postcard from my collection
The most famous flowing artesian well in (mostly forgotten) history is the Grenelle Well in Paris. It wasn’t the first artesian well in the world: that honor probably goes to the Egyptians circa 2000 BC. It wasn’t the first in Europe: that honor probably goes to the Carthusian monks near Lille in the Province of Artois who, having learned from the Chinese, were drilling 300-ft wells in the 1100s. But in terms of sparking a world-wide craze of drilling artesian wells in search of flowing groundwater, the undertaking of the Grenelle Well—fortuitously bored in a leading city with an active press—captured the world’s (including Texas’) imagination.
The inspiration for the Grenelle Well came from China. In 1828, a French missionary in China by the name of Abbe Imbert sent letters home describing in detail the Chinese method of churn, or cable-tool, drilling thousands of feet into the earth. A French engineer named Jobard was the first to put the method to use in Europe. Within fifteen years, churn drilling was common on the European continent.
The Grenelle Well, proposed by a self-taught engineer named Georges Mulot, was an 8-inch diameter hole drilled at Grenelle, a neighborhood in Paris. It was with this well, started in 1833, that western drillers learned—over the course of eight years—how to drill deep into the earth. A key part of this effort was developing the methods and tools to recover broken well strings in the borehole. At one point, the Grenelle crew dropped 270 feet of drilling rods into the bottom of the borehole. It took the ingenuity of Mulot and 15 months of patient fishing to retrieve the pieces before drilling could resume.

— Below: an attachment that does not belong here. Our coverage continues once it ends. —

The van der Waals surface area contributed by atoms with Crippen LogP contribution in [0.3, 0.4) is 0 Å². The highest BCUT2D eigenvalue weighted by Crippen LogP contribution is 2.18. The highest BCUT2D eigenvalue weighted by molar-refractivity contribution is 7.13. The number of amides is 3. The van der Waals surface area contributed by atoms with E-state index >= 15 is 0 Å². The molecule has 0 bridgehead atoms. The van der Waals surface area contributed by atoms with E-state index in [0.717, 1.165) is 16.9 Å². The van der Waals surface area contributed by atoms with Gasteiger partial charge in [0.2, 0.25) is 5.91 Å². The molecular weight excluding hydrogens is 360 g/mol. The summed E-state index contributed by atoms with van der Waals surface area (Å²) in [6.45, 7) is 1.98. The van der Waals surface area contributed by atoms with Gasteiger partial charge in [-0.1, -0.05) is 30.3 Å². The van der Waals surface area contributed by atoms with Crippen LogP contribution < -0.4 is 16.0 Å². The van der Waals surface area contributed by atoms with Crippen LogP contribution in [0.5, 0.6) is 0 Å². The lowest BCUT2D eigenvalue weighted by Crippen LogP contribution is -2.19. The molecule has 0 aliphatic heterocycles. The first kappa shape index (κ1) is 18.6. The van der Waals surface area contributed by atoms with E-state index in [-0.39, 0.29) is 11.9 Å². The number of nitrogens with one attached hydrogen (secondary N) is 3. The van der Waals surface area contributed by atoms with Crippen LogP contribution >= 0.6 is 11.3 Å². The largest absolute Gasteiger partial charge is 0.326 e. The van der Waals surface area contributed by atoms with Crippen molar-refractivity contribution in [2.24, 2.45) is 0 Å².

At a cost of 14,500 English pounds (400,000 francs), the drillers reached a depth of 1,798 feet on February 26, 1841, where they hit a cavity that produced pure water that rose 120 feet above the land surface and flowed 800,000 gallons a day. A subsequent book published n 1847 by the French engineer Joseph Degousée—recognized world-wide at the time as an artesian well-drilling expert—helped to further disperse knowledge on how to drill for flowing artesian water.
The Parisians built a massive pressure-controlling fountain a block away from the wellhead; however, in a premonition of problems to beset flowing artesian wells across the globe, the well—and thus the fountain—stopped flowing, replaced in 1903.
The bride and I visited France a few years ago, and the Grenelle well was on my bucket list. Long since replaced by a monument to Louis Pasteur, there is no sign of the tower or well at the original site. However, a four-sided monument rests at the center of small street intersection a block away with one side dedicated to Georges Mulot and his hydrogeological achievement.
an article in Scientific American about the well
an artist’s rendition of the fountain in full artesian flow
(I’ve not found a photograph of the flow)